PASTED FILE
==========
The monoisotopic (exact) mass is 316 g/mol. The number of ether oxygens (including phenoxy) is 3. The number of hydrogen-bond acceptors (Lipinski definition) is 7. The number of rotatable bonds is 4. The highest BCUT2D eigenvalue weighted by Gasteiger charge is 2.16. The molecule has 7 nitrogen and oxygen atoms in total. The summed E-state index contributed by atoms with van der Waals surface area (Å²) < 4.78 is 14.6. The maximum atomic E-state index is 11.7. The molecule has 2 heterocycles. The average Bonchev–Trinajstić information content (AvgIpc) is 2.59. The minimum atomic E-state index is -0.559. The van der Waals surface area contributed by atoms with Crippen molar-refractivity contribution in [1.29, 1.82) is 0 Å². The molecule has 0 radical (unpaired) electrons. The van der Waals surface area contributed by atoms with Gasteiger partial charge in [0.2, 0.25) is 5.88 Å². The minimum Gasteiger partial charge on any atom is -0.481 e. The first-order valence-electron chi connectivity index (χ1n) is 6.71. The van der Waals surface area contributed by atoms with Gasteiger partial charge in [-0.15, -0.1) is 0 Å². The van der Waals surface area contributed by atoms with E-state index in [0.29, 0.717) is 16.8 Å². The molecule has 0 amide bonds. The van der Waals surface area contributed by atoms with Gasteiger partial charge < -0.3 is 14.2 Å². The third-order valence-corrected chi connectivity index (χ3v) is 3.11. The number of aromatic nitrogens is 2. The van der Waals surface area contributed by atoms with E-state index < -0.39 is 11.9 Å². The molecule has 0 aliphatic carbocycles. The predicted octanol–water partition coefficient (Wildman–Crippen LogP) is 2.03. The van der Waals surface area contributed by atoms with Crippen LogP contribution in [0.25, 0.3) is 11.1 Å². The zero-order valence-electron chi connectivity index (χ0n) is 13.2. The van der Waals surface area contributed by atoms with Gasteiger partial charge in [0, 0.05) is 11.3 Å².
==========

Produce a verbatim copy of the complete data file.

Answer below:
The monoisotopic (exact) mass is 316 g/mol. The number of ether oxygens (including phenoxy) is 3. The number of hydrogen-bond acceptors (Lipinski definition) is 7. The number of rotatable bonds is 4. The highest BCUT2D eigenvalue weighted by Gasteiger charge is 2.16. The molecule has 7 nitrogen and oxygen atoms in total. The summed E-state index contributed by atoms with van der Waals surface area (Å²) < 4.78 is 14.6. The maximum atomic E-state index is 11.7. The molecule has 2 heterocycles. The average Bonchev–Trinajstić information content (AvgIpc) is 2.59. The minimum atomic E-state index is -0.559. The van der Waals surface area contributed by atoms with Crippen molar-refractivity contribution in [1.29, 1.82) is 0 Å². The molecule has 0 radical (unpaired) electrons. The van der Waals surface area contributed by atoms with Gasteiger partial charge in [0.2, 0.25) is 5.88 Å². The minimum Gasteiger partial charge on any atom is -0.481 e. The first-order valence-electron chi connectivity index (χ1n) is 6.71. The van der Waals surface area contributed by atoms with Gasteiger partial charge in [-0.15, -0.1) is 0 Å². The van der Waals surface area contributed by atoms with E-state index in [0.29, 0.717) is 16.8 Å². The molecule has 0 amide bonds. The van der Waals surface area contributed by atoms with Gasteiger partial charge < -0.3 is 14.2 Å². The third-order valence-corrected chi connectivity index (χ3v) is 3.11. The number of aromatic nitrogens is 2. The van der Waals surface area contributed by atoms with E-state index < -0.39 is 11.9 Å². The molecule has 0 aliphatic carbocycles. The predicted octanol–water partition coefficient (Wildman–Crippen LogP) is 2.03. The van der Waals surface area contributed by atoms with Crippen LogP contribution in [0.25, 0.3) is 11.1 Å². The zero-order valence-electron chi connectivity index (χ0n) is 13.2. The van der Waals surface area contributed by atoms with Gasteiger partial charge in [0, 0.05) is 11.3 Å².